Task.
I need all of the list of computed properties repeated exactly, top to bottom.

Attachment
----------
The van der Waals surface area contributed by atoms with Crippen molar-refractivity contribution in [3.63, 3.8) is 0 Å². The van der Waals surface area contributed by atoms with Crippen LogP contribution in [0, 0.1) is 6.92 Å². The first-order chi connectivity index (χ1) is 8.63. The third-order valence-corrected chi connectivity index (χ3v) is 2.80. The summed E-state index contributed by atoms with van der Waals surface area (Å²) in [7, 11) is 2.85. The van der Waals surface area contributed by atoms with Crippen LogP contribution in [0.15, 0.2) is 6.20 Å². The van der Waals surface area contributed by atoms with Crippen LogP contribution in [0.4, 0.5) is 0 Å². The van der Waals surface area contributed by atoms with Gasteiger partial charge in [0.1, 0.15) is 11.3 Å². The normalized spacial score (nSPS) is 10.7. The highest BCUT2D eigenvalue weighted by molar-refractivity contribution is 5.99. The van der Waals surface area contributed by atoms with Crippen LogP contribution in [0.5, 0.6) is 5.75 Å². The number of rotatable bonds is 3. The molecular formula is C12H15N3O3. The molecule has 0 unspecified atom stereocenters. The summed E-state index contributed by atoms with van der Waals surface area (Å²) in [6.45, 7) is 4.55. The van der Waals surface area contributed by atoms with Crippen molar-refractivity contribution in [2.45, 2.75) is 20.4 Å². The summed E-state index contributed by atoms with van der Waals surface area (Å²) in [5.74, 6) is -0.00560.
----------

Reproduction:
The van der Waals surface area contributed by atoms with Crippen molar-refractivity contribution in [3.63, 3.8) is 0 Å². The van der Waals surface area contributed by atoms with Crippen LogP contribution in [0, 0.1) is 6.92 Å². The first-order chi connectivity index (χ1) is 8.63. The third-order valence-corrected chi connectivity index (χ3v) is 2.80. The summed E-state index contributed by atoms with van der Waals surface area (Å²) in [7, 11) is 2.85. The van der Waals surface area contributed by atoms with Crippen LogP contribution in [0.15, 0.2) is 6.20 Å². The van der Waals surface area contributed by atoms with Crippen LogP contribution in [0.4, 0.5) is 0 Å². The van der Waals surface area contributed by atoms with Gasteiger partial charge in [0.1, 0.15) is 11.3 Å². The normalized spacial score (nSPS) is 10.7. The highest BCUT2D eigenvalue weighted by molar-refractivity contribution is 5.99. The van der Waals surface area contributed by atoms with Crippen LogP contribution in [0.5, 0.6) is 5.75 Å². The number of rotatable bonds is 3. The molecular formula is C12H15N3O3. The molecule has 0 unspecified atom stereocenters. The summed E-state index contributed by atoms with van der Waals surface area (Å²) in [6.45, 7) is 4.55. The van der Waals surface area contributed by atoms with Crippen molar-refractivity contribution in [2.45, 2.75) is 20.4 Å². The summed E-state index contributed by atoms with van der Waals surface area (Å²) in [5.74, 6) is -0.00560.